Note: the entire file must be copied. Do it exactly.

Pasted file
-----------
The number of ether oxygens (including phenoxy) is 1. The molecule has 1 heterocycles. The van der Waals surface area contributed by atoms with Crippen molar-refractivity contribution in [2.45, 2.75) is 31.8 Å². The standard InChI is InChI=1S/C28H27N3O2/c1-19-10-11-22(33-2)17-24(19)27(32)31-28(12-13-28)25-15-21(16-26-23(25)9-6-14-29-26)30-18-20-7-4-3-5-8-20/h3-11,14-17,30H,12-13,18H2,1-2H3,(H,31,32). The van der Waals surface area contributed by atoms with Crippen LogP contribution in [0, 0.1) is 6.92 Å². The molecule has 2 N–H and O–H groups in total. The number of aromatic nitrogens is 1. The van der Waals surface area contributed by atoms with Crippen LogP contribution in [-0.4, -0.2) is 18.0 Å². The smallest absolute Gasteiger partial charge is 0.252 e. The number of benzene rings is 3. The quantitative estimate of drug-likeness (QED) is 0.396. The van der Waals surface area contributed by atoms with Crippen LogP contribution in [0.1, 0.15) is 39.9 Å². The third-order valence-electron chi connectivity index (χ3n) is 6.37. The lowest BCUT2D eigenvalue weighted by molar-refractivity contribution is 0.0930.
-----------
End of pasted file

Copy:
The number of ether oxygens (including phenoxy) is 1. The molecule has 1 heterocycles. The van der Waals surface area contributed by atoms with Crippen molar-refractivity contribution in [2.45, 2.75) is 31.8 Å². The standard InChI is InChI=1S/C28H27N3O2/c1-19-10-11-22(33-2)17-24(19)27(32)31-28(12-13-28)25-15-21(16-26-23(25)9-6-14-29-26)30-18-20-7-4-3-5-8-20/h3-11,14-17,30H,12-13,18H2,1-2H3,(H,31,32). The van der Waals surface area contributed by atoms with Crippen LogP contribution in [0, 0.1) is 6.92 Å². The molecule has 2 N–H and O–H groups in total. The number of aromatic nitrogens is 1. The van der Waals surface area contributed by atoms with Crippen LogP contribution in [-0.4, -0.2) is 18.0 Å². The smallest absolute Gasteiger partial charge is 0.252 e. The number of benzene rings is 3. The quantitative estimate of drug-likeness (QED) is 0.396. The van der Waals surface area contributed by atoms with Crippen LogP contribution in [0.1, 0.15) is 39.9 Å². The third-order valence-electron chi connectivity index (χ3n) is 6.37. The lowest BCUT2D eigenvalue weighted by molar-refractivity contribution is 0.0930.